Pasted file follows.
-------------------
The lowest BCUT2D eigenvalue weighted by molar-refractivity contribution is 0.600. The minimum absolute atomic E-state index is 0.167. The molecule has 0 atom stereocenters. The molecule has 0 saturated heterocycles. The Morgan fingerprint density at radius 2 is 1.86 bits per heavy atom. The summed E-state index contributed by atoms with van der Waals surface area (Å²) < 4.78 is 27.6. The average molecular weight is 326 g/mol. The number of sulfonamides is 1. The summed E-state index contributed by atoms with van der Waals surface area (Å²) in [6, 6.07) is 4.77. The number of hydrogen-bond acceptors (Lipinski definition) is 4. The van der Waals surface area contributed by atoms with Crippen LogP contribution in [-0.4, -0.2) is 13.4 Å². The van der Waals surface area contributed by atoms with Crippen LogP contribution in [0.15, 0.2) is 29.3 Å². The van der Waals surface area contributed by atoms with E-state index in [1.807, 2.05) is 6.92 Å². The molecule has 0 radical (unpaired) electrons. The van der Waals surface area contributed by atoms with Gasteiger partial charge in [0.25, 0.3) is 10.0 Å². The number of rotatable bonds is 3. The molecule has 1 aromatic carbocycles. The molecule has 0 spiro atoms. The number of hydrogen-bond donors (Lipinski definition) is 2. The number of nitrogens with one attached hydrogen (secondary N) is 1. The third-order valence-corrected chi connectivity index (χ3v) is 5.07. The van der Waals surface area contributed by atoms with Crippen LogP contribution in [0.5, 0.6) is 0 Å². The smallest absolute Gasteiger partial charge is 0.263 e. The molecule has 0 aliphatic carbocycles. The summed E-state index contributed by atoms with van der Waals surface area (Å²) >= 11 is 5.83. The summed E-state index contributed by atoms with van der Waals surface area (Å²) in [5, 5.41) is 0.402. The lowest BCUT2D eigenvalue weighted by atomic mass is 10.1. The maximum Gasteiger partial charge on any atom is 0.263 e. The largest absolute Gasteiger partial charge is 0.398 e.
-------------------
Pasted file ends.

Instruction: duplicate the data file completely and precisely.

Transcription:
The lowest BCUT2D eigenvalue weighted by molar-refractivity contribution is 0.600. The minimum absolute atomic E-state index is 0.167. The molecule has 0 atom stereocenters. The molecule has 0 saturated heterocycles. The Morgan fingerprint density at radius 2 is 1.86 bits per heavy atom. The summed E-state index contributed by atoms with van der Waals surface area (Å²) < 4.78 is 27.6. The average molecular weight is 326 g/mol. The number of sulfonamides is 1. The summed E-state index contributed by atoms with van der Waals surface area (Å²) in [6, 6.07) is 4.77. The number of hydrogen-bond acceptors (Lipinski definition) is 4. The van der Waals surface area contributed by atoms with Crippen LogP contribution in [-0.4, -0.2) is 13.4 Å². The van der Waals surface area contributed by atoms with Crippen LogP contribution in [0.15, 0.2) is 29.3 Å². The van der Waals surface area contributed by atoms with E-state index in [1.807, 2.05) is 6.92 Å². The molecule has 0 radical (unpaired) electrons. The van der Waals surface area contributed by atoms with Gasteiger partial charge in [0.25, 0.3) is 10.0 Å². The number of rotatable bonds is 3. The molecule has 1 aromatic carbocycles. The molecule has 0 spiro atoms. The number of hydrogen-bond donors (Lipinski definition) is 2. The number of nitrogens with one attached hydrogen (secondary N) is 1. The third-order valence-corrected chi connectivity index (χ3v) is 5.07. The van der Waals surface area contributed by atoms with Crippen LogP contribution in [0.5, 0.6) is 0 Å². The smallest absolute Gasteiger partial charge is 0.263 e. The molecule has 0 aliphatic carbocycles. The summed E-state index contributed by atoms with van der Waals surface area (Å²) >= 11 is 5.83. The summed E-state index contributed by atoms with van der Waals surface area (Å²) in [5, 5.41) is 0.402. The lowest BCUT2D eigenvalue weighted by atomic mass is 10.1. The maximum Gasteiger partial charge on any atom is 0.263 e. The largest absolute Gasteiger partial charge is 0.398 e.